It's Tweedledum and not Tweedledumber - depaNews March 2007

 

NSW elections - but BIG differences on industrial relations

Tweedledum and Twiddledee from Alice in Wonderland nicely sum up the alternatives offered by the major parties tomorrow. Or Tweedlebland and Tweedleblander, or Tweedlebeige and Tweedlebeiger, perhaps.

Over the years we have printed side-by-side comparisons of Government and Opposition policies so that members know what the alternatives think about important things like local government and what should happen to it, what should happen to planning, and who thinks you should have an independent umpire in industrial relations and who thinks you shouldn't.

This time we won’t. But if you're struggling to work out who to vote for, and if you're looking for a single issue to make your mind up and that single issue is whether you'll be safe and secure or at work, then you have a clear choice.

Today's Sydney Morning Herald reported that the most important New South Wales election consideration was industrial relations. Described in the Herald as "a warning to the Howard Government … a Herald/ACNeilson poll of 1878 NSW voters conducted on Tuesday and Wednesday nights disputes the long-held assumption that state elections are decided on State issues alone."

The poll had found that Federal industrial relations laws were the issue of most concern in tomorrow's State election. 18% of those surveyed listed industrial relations as the most important issue, followed by health, which was cited by 15% of voters, followed by education with 14%.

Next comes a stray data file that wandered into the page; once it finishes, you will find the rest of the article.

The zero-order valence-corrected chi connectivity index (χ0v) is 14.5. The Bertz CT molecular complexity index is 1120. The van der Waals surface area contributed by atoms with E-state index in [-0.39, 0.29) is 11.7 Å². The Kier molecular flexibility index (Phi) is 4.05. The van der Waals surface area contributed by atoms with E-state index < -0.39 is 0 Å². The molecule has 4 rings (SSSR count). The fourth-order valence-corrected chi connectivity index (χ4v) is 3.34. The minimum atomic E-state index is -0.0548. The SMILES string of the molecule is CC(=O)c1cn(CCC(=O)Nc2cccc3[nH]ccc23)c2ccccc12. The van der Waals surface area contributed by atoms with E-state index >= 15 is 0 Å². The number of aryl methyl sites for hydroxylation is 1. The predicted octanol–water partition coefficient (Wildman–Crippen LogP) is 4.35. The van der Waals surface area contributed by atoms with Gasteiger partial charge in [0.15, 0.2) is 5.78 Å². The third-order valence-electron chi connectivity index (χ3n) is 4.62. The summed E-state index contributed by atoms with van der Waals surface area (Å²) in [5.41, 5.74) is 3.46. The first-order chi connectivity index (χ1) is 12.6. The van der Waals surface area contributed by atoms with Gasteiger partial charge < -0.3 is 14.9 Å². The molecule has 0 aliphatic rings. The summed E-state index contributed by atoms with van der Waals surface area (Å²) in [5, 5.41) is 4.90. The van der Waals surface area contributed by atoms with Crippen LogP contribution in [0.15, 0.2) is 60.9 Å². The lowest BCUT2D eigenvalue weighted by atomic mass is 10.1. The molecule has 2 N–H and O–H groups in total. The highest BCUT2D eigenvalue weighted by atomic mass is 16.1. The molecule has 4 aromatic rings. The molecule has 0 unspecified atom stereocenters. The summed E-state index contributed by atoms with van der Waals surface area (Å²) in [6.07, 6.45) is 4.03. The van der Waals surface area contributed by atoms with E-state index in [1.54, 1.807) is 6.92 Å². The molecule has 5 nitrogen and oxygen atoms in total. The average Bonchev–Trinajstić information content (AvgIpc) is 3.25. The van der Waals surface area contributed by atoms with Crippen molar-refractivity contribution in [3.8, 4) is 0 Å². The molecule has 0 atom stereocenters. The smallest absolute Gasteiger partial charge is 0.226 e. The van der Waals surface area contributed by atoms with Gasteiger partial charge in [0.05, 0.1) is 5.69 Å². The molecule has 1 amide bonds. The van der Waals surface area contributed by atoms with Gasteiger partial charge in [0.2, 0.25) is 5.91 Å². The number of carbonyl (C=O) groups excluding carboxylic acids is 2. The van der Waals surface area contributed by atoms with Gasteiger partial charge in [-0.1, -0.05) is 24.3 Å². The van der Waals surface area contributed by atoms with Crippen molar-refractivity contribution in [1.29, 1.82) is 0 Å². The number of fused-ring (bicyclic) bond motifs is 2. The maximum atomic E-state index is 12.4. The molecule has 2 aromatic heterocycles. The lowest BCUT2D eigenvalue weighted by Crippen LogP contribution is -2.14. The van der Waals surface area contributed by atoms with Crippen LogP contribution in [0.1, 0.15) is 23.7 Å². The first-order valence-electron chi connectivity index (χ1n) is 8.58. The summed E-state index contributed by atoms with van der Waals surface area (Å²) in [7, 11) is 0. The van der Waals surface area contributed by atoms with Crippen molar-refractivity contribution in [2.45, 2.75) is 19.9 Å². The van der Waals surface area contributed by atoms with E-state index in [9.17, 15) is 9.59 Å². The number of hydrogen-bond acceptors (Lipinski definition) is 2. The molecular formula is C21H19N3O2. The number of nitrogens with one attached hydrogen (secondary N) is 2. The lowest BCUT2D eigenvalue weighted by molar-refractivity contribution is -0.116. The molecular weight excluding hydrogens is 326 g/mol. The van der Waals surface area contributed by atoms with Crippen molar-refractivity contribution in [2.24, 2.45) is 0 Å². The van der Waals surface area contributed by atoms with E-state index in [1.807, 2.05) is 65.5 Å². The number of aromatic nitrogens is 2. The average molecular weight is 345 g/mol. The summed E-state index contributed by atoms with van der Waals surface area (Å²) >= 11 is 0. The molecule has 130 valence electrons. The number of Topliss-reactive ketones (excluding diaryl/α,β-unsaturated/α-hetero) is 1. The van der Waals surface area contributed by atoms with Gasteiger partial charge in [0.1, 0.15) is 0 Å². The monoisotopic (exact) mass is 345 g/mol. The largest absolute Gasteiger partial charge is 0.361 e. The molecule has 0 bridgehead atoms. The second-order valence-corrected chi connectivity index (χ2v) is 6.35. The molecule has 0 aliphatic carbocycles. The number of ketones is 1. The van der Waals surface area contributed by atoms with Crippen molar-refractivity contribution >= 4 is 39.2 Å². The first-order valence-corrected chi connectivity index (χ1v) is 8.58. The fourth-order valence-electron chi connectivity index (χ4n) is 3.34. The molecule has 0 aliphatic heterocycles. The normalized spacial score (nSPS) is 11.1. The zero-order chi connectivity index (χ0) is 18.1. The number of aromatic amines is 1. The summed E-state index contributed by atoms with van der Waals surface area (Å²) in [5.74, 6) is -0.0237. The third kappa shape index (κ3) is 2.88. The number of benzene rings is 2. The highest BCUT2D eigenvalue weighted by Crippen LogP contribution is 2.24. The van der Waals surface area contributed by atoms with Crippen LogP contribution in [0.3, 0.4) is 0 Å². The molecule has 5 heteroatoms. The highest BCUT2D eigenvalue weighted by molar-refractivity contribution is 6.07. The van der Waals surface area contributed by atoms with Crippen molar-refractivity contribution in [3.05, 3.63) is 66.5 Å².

Most councils are still treading water and wondering whether they are trading corporations (and therefore picked up by WorkChoices) or whether they can remain safely in the New South Wales industrial relations system that has worked so well for councils and employees.

Some councils are asserting that they are trading corporations and are looking forward to Federal Workchoices agreements and the potential horrors that could involve for everyone working at those councils.

We keep urging councils to sign referral agreement and keep their industrial relations safely under the control of the New South Wales Industrial Relations Commission. This is the system that manages industrial disputes in a way denied to the Federal Industrial Relations Commission by the anti-employee WorkChoices legislation. It's the system that allows us to file disputes about issues that can't be dealt with in a Federal system (like leaseback cars, for example) and that can't even be incorporated in Federal agreements.

And it's the New South Wales system that believes in those proper safety nets and protections that the Howard Government specifically wanted removed from the Federal system.

While it's true that we get our opportunity to vote on Federal issues later in the year (and some of us can't wait), the two major parties have made it clear that they have quite different attitudes to the New South Wales Industrial Relations Commission.

The NSW Government will keep the New South Wales system operating and we will retain our access to it. The New South Wales Opposition will shut it down and all those New South Wales employees currently protected by it and with access to it, will end up in Workchoices whether they like it or not.

If all you care about tomorrow is protection of your rights at work, then the choice is clear. It's Tweedledum and not Tweedledumber.

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